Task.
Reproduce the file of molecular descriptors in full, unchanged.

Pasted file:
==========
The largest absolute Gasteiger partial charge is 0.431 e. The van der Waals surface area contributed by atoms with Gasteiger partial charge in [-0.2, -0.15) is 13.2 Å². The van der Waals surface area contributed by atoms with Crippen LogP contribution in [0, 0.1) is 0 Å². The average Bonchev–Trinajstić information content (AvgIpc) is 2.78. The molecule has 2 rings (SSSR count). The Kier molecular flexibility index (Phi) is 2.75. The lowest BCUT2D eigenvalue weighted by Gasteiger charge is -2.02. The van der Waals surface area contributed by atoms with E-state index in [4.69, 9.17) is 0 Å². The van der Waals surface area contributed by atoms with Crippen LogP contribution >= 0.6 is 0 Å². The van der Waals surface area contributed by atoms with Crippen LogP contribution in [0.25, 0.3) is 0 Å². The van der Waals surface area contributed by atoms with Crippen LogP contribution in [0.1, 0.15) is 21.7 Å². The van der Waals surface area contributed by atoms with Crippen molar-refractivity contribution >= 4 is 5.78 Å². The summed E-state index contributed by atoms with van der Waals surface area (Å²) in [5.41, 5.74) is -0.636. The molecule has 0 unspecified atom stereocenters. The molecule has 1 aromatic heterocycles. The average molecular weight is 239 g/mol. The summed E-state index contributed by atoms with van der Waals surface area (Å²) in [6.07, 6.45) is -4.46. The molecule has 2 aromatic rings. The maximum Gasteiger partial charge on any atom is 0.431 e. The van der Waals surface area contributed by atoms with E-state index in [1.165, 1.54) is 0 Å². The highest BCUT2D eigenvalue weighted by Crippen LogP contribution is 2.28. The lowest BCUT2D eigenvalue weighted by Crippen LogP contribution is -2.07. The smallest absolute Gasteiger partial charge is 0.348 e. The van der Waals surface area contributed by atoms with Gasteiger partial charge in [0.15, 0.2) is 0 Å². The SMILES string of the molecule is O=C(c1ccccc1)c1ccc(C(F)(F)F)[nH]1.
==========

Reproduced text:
The largest absolute Gasteiger partial charge is 0.431 e. The van der Waals surface area contributed by atoms with Gasteiger partial charge in [-0.2, -0.15) is 13.2 Å². The van der Waals surface area contributed by atoms with Crippen LogP contribution in [0, 0.1) is 0 Å². The average Bonchev–Trinajstić information content (AvgIpc) is 2.78. The molecule has 2 rings (SSSR count). The Kier molecular flexibility index (Phi) is 2.75. The lowest BCUT2D eigenvalue weighted by Gasteiger charge is -2.02. The van der Waals surface area contributed by atoms with E-state index in [4.69, 9.17) is 0 Å². The van der Waals surface area contributed by atoms with Crippen LogP contribution >= 0.6 is 0 Å². The van der Waals surface area contributed by atoms with Crippen LogP contribution in [0.25, 0.3) is 0 Å². The van der Waals surface area contributed by atoms with Crippen LogP contribution in [0.1, 0.15) is 21.7 Å². The van der Waals surface area contributed by atoms with Crippen molar-refractivity contribution >= 4 is 5.78 Å². The summed E-state index contributed by atoms with van der Waals surface area (Å²) in [5.41, 5.74) is -0.636. The molecule has 0 unspecified atom stereocenters. The molecule has 1 aromatic heterocycles. The average molecular weight is 239 g/mol. The summed E-state index contributed by atoms with van der Waals surface area (Å²) in [6.07, 6.45) is -4.46. The molecule has 2 aromatic rings. The maximum Gasteiger partial charge on any atom is 0.431 e. The van der Waals surface area contributed by atoms with E-state index in [1.165, 1.54) is 0 Å². The highest BCUT2D eigenvalue weighted by Crippen LogP contribution is 2.28. The lowest BCUT2D eigenvalue weighted by Crippen LogP contribution is -2.07. The smallest absolute Gasteiger partial charge is 0.348 e. The van der Waals surface area contributed by atoms with Gasteiger partial charge in [0.15, 0.2) is 0 Å². The SMILES string of the molecule is O=C(c1ccccc1)c1ccc(C(F)(F)F)[nH]1.